Meet Paul July Joseph ’27, a drummer and Contemporary Musical Arts undergraduate at New England Conservatory. Born and raised in Haiti, he has performed with numerous groups and artists, including his project Haitian Groove, the Holy Praise Choir, Bel Melody Haïti, and on the project RED with Schnyder Rene. He's competed in international drum competitions like Drumfest, Le Batteur, and Drum-Off Global. As a first-year CMA student, Paul brought the musical influences of his home country with him to NEC’s campus, from last summer at Silkroad's Global Musician Workshop to jam sessions with his peers to classes and lessons with faculty members Hankus Netsky and Austin MacMahon.
What did your journey into music look like? What made you decide to pursue music in college?
I started playing music at eight, playing tambourine and performing at church. Then I saw a drummer playing on the drums, and I decided to try and learn what he was doing. That's where I started. And then, I went to drum lessons with my professor, Prosper Prevoit. From there, I would go home and practice every day — practice, practice —and I would go to church and play in the afternoon service. I kept getting better, and then I got into a choir playing gospel music.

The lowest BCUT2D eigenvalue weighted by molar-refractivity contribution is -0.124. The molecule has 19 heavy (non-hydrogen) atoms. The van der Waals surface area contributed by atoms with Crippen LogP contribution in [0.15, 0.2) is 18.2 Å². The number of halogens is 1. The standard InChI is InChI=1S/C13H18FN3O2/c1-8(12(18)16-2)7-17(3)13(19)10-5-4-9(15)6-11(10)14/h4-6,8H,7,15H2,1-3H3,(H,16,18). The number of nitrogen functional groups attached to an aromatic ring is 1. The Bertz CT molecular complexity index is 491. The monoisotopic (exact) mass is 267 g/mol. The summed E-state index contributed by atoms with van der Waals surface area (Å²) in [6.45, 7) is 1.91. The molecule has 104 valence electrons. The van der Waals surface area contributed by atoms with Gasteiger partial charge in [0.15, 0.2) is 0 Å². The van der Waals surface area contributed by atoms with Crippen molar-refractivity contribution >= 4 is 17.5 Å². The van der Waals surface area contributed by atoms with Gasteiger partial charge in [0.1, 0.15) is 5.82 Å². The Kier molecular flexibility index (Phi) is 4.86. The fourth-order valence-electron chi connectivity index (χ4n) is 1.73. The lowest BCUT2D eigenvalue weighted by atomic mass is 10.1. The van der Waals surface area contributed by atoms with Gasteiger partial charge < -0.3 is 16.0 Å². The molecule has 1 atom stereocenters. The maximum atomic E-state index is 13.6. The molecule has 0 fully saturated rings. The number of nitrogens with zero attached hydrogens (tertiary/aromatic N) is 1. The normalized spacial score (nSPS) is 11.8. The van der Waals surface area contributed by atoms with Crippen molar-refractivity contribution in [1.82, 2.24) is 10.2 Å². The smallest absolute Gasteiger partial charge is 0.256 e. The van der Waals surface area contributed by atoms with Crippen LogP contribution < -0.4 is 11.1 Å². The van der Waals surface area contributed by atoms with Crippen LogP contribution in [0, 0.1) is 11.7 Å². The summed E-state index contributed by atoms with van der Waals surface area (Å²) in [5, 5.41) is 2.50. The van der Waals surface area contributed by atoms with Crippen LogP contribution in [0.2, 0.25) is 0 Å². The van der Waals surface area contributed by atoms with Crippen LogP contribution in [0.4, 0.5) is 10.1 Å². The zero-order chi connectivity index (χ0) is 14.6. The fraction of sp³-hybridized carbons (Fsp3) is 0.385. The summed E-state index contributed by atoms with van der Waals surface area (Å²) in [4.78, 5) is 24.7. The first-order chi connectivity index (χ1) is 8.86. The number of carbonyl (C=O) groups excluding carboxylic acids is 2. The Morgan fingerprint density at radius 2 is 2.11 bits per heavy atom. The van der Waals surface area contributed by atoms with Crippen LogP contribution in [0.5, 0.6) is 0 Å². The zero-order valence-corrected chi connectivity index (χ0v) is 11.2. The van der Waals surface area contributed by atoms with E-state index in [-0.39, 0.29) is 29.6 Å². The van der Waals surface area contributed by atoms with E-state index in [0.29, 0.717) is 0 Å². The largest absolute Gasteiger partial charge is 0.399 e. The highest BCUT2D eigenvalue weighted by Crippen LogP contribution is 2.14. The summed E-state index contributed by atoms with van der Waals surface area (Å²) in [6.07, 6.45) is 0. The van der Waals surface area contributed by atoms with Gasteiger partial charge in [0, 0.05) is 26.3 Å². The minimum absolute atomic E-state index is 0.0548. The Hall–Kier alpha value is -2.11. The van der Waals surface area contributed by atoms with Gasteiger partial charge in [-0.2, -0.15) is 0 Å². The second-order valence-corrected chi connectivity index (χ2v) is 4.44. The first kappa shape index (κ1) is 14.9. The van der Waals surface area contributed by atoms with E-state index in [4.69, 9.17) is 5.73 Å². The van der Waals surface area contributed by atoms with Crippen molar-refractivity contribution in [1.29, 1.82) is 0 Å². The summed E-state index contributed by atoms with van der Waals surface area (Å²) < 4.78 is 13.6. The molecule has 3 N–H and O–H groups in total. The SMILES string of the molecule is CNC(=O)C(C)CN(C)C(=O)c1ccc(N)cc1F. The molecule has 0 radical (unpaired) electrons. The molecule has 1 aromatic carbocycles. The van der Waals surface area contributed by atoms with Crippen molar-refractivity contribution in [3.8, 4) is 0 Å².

By the time I went to high school, I started listening to music more. I started listening to other artists and thinking that music could be a living for me. And I said, "I want to do more. I want to know more about music." I decided to come to the United States to study music. I applied and went to Berklee for their summer program, and that's where the big things started.
When I was in Haiti, I did a lot of collaboration. I have my own project. We played the Panama Jazz Festival during the Covid-19, but it was online, so we didn't have the chance to travel. Then we played the Port-au-Prince International Jazz Festival (PAPJAZZ). I went to drum contests like Drum-Off Global, an international drum contest. I went to Studio Fest and I did the Bag Show in France in 2019.
I decided to come study music in college because I need more knowledge. I need to really know what I'm doing — to not just be a drummer but to be a musician.